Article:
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This is an experimental implementation of the Finger protocol as it existed in 1977 in RFC 742.


Phalanges is released under the 3-clause BSD license.


Phalanges uses simple-build-tool to manage its external dependencies:

Configuring and running phalanges

First, update external dependencies and compile:

$ sbt clean update compile

Then edit and/or copy configuration files to where phalanges expects them to be:

$ sudo cp config/phalanges.conf /etc
$ sudo touch /etc/unknown.conf

User information is stored and loaded from config/user_map.json by default.

By default, phalanges runs on port 79. Because of this, you must run phalanges with sudo or as root:

$ sudo sbt run


While there are no known security issues, running experimental software that accepts external network connections is highly risky. If you would like to use phalanges on a public interface, consider running it on a high port and using NAT or a well-tested TCP proxy to expose it to the outside world.

Querying phalanges

You should now be able to use a finger client to query phalanges:

$ finger @
Login                   Name                
mcroydon                Matt Croydon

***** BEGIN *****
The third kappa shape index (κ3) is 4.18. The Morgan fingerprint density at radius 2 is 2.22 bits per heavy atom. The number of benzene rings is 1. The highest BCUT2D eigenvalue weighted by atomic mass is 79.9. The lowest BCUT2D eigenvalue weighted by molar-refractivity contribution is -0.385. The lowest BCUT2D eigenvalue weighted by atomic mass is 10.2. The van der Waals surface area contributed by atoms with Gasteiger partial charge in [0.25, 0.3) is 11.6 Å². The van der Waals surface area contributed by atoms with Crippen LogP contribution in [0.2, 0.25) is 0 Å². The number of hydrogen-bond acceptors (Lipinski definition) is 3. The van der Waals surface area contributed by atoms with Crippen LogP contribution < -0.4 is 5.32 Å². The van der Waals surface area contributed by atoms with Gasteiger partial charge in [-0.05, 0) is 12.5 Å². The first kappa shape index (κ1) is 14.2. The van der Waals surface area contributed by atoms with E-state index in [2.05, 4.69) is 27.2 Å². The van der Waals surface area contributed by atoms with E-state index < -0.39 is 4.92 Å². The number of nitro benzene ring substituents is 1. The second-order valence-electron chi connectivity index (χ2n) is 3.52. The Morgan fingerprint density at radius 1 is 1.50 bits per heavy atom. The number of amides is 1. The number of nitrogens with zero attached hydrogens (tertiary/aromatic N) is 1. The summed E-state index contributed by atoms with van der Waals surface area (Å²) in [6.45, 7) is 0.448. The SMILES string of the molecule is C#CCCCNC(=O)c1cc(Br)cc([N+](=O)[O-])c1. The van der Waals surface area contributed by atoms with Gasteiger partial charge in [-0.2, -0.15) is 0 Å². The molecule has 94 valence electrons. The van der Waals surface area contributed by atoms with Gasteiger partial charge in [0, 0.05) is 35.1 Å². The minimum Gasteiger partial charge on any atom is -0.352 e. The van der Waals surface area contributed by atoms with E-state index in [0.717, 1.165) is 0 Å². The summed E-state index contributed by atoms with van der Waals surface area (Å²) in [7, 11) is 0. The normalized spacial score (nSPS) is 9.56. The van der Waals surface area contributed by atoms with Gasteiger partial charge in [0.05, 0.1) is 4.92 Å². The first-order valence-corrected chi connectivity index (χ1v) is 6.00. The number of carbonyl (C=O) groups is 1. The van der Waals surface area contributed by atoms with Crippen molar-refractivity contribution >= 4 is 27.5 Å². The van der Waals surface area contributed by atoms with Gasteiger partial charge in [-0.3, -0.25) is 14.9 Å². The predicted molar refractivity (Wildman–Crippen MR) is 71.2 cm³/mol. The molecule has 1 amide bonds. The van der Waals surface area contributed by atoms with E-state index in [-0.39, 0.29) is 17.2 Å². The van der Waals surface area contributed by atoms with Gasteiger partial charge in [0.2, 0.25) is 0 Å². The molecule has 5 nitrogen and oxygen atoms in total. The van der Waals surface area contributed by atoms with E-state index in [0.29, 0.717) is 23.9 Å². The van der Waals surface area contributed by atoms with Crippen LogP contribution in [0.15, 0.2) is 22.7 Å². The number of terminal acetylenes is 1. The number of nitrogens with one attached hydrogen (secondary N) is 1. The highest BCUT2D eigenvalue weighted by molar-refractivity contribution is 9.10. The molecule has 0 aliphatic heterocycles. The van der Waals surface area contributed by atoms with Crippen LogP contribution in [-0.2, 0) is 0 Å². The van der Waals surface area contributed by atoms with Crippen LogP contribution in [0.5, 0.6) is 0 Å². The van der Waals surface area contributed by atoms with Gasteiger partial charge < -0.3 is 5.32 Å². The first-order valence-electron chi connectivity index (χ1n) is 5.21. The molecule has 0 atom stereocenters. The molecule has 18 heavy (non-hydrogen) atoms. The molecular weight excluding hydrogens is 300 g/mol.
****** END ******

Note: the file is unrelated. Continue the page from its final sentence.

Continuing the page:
robot                   A. Robot

$ finger mcroydon@
mcroydon                Matt Croydon        
Implement archaic protocols.

$ finger unknown@
The user unknown was not found.


Phalanges logs its actions to logs/phalanges.log by default. It also keeps track of the number of indexes and users served since last reboot. This information can be found at by default.


Phalanges uses Metrics to instrument usage. There are currently meters for index and user requests served::

4/9/11 4:33:31 PM ==============================================================
             count = 9
         mean rate = 0.30 served/s
     1-minute rate = 0.00 served/s
     5-minute rate = 0.50 served/s
    15-minute rate = 0.80 served/s

             count = 3
         mean rate = 0.10 served/s
     1-minute rate = 0.00 served/s
     5-minute rate = 0.08 served/s
    15-minute rate = 0.03 served/s

If you would like to monitor your metrics via JConsole, make sure you use sudo jconsole so that you're running JConsole as the same user as your app.


You can execute specs tests with sbt:

$ sbt clean update test

To Do

  • Make storage backend configurable and create additional storage backends.
  • Load user list from disk or datastore.
  • Figure out how to use local configs and get rid of /etc/unknown.conf.